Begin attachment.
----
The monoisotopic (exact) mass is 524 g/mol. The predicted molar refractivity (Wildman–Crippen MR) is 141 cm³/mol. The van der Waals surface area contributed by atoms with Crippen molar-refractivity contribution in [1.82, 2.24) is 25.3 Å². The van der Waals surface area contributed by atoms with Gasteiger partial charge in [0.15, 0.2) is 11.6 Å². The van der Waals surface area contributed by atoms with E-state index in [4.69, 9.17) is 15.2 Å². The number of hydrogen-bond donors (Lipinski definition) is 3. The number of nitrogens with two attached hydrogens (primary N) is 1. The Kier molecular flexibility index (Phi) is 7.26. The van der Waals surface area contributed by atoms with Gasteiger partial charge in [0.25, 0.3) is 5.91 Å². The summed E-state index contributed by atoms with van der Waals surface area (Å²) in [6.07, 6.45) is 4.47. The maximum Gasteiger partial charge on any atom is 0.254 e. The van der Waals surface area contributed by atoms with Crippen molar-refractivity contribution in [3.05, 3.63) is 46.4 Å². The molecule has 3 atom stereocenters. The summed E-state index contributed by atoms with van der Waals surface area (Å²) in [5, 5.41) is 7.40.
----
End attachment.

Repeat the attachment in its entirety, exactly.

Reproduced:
The monoisotopic (exact) mass is 524 g/mol. The predicted molar refractivity (Wildman–Crippen MR) is 141 cm³/mol. The van der Waals surface area contributed by atoms with Crippen molar-refractivity contribution in [1.82, 2.24) is 25.3 Å². The van der Waals surface area contributed by atoms with Gasteiger partial charge in [0.15, 0.2) is 11.6 Å². The van der Waals surface area contributed by atoms with E-state index in [4.69, 9.17) is 15.2 Å². The number of hydrogen-bond donors (Lipinski definition) is 3. The number of nitrogens with two attached hydrogens (primary N) is 1. The Kier molecular flexibility index (Phi) is 7.26. The van der Waals surface area contributed by atoms with Gasteiger partial charge in [0.25, 0.3) is 5.91 Å². The summed E-state index contributed by atoms with van der Waals surface area (Å²) in [6.07, 6.45) is 4.47. The maximum Gasteiger partial charge on any atom is 0.254 e. The van der Waals surface area contributed by atoms with Crippen molar-refractivity contribution in [3.05, 3.63) is 46.4 Å². The molecule has 3 atom stereocenters. The summed E-state index contributed by atoms with van der Waals surface area (Å²) in [5, 5.41) is 7.40.